Definition of Romance
Etymologically, romance comes from Anglo-Norman and Old French romanz, romans, which means a story of chivalry and love. The word “romance” also refers to romantic love. As far as literature in concerned, the term has entirely a different concept associated with it. It means romantic stories with chivalrous feats of heroes and knights. Romance describes chivalry and courtly love, comprising stories, which deal legends of duty, courage, boldness, battles and rescue of damsels in distress.
Romance and Romanticism
Romance, as pointed out, is a type of fiction, comprising idealized love, chivalry, obsessive association with somebody or some idea and mysterious adventures. However, Romanticism is a specific movement and period in English literature during which poems, stories and novels related to Romantic ideas were created. William Wordsworth, P. B. Shelly, Lord Byron and John Keats are some of the famous poets and writers of the Romantic period. However, Romances are being written since classical English period.
Examples of Romance in Literature
Sir Gawain and the Green Knight
This 14th century romance, whose writer is still unknown, revolves around the bravery of Sir Gawain, a knight of King Arthur, who accepts the challenge from Green Knight. Sir Gawain beheads the knight, but the knight goes away reminding him the time he would appear again. In this struggle, Sir Gawain shows his true nature of bravery, chivalry and courage when tested by a lady when he stays in the castle of that very knight.
Pride and Prejudice
Jane Austen’s one of the famous novels Pride and Prejudice in another remarkable example of romance in English literature. This novel narrates the story of the Bennet family. Mrs. Bennett has five daughters, and she is desperate to get them married. She is seen trying to achieve her ambition throughout the novel. Elizabeth, the second of the five, possesses a sharp mind. She has an independent nature and she feels embarrassed at attempts her mother to marry her off. Elizabeth meets Mr. Darcy who was a wealthy landowner. She dislikes him in their first meeting due to his arrogant attitude. However as the story moves further, several other couples emerge on the scene. Although it is not a perfect example of a medieval romance, yet it is considered a good example of romantic novel.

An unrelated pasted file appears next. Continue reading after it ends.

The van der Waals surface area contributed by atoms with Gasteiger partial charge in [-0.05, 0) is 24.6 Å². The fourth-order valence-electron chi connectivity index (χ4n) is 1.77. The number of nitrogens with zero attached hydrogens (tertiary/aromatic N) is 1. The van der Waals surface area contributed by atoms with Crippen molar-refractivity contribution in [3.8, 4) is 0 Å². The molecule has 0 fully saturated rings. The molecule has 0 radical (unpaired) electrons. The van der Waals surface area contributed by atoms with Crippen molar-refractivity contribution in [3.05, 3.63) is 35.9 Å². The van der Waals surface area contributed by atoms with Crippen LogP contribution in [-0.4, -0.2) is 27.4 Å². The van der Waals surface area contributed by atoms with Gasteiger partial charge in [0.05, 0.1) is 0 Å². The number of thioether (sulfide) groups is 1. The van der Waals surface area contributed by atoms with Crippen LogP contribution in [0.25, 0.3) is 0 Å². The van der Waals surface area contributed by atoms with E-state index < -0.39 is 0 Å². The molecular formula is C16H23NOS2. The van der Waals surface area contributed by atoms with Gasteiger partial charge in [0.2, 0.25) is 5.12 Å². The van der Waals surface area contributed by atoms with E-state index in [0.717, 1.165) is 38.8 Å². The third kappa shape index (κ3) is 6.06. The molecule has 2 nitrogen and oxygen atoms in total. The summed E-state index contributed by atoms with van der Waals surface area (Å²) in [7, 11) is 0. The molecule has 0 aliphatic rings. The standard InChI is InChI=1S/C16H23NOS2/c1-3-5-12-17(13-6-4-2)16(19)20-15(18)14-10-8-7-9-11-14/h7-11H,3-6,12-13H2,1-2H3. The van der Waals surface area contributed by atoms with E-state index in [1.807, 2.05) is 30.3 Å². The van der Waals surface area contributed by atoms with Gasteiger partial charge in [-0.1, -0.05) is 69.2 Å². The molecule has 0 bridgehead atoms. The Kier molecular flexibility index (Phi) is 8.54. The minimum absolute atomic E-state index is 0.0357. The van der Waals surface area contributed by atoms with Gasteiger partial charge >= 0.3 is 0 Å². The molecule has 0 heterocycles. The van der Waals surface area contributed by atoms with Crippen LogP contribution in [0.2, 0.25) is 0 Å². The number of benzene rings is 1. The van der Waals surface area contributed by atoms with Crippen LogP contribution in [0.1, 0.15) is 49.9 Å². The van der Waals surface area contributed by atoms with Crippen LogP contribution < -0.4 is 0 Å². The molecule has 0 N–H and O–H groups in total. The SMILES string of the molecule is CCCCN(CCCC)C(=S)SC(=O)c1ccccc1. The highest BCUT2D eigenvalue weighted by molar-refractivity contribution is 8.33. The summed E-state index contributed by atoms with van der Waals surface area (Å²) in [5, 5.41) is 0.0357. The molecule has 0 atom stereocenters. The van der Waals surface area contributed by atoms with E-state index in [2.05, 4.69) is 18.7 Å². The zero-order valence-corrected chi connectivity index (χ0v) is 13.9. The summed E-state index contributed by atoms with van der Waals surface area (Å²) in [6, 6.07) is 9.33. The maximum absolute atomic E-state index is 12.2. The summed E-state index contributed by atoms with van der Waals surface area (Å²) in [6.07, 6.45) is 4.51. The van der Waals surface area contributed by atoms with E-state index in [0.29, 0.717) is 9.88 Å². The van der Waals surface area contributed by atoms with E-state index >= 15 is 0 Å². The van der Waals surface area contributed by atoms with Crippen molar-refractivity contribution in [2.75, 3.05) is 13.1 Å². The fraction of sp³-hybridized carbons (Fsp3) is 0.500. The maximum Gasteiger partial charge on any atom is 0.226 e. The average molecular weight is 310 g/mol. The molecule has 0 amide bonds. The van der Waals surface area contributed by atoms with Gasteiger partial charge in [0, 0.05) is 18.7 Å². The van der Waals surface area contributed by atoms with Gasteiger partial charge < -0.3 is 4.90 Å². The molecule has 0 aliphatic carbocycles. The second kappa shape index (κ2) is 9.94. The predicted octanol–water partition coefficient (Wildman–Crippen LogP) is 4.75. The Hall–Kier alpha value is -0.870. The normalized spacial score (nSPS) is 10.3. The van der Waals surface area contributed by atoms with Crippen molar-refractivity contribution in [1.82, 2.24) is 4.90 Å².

The Count of Monte Cristo
One more example of Romance is The Count of Monte Cristo, written by a French author Alexander Dumas in 1844. The story of the novel takes place in France, Italy and some Mediterranean islands. The primary themes of the story comprise of justice, bravery, courage, mercy, hope and forgiveness. The narrative revolves round a man who is sent to prison wrongly. He manages to escape and acquires a fortune just by a stroke of luck. He ultimately starts avenging those who were responsible for his incarceration. His plans, however, leave devastating effects on the innocent and the guilty alike. Characters reveal their true nature and inner self through betrayal, acts of courage, selfishness and timidity. The novel is a good example of a romance fiction.
Fifty Shades of Grey by E. L. James
This is an example of modern erotic romance, which have won accolades in the literary circles. In the story, the writer narrates relationship between two college fellows Anastasia Steel and her young business lover Christian Grey. The story then depicts scenes of their erotic love, comprising elements of discipline, dominance, submission, masochism and sadism. Despite ups and downs in their relations, they finally part, reviewing incompatibility in their love, but depicting several elements of modern love and modern chivalry.
Function of Romance
Romance serves the function of chivalry and adventure in literature. It is considered to be the only genre of literature capable of representing complex and cumulative themes. It is through romance, literature can highlight the cross-referenced as well as integrative nature of the written words. During middle ages, romance was synonymous with aristocratic literature. It was because romance used to teach morals through the combination of stories of adventure, courtly love and dedication. It was chivalric literature, which aimed at teaching the aristocracy the rules of behavior, bravery, courage, gentlemanliness and life in general. In addition, the principle function of romance was to maintain order in the society by presenting sources for entertainment.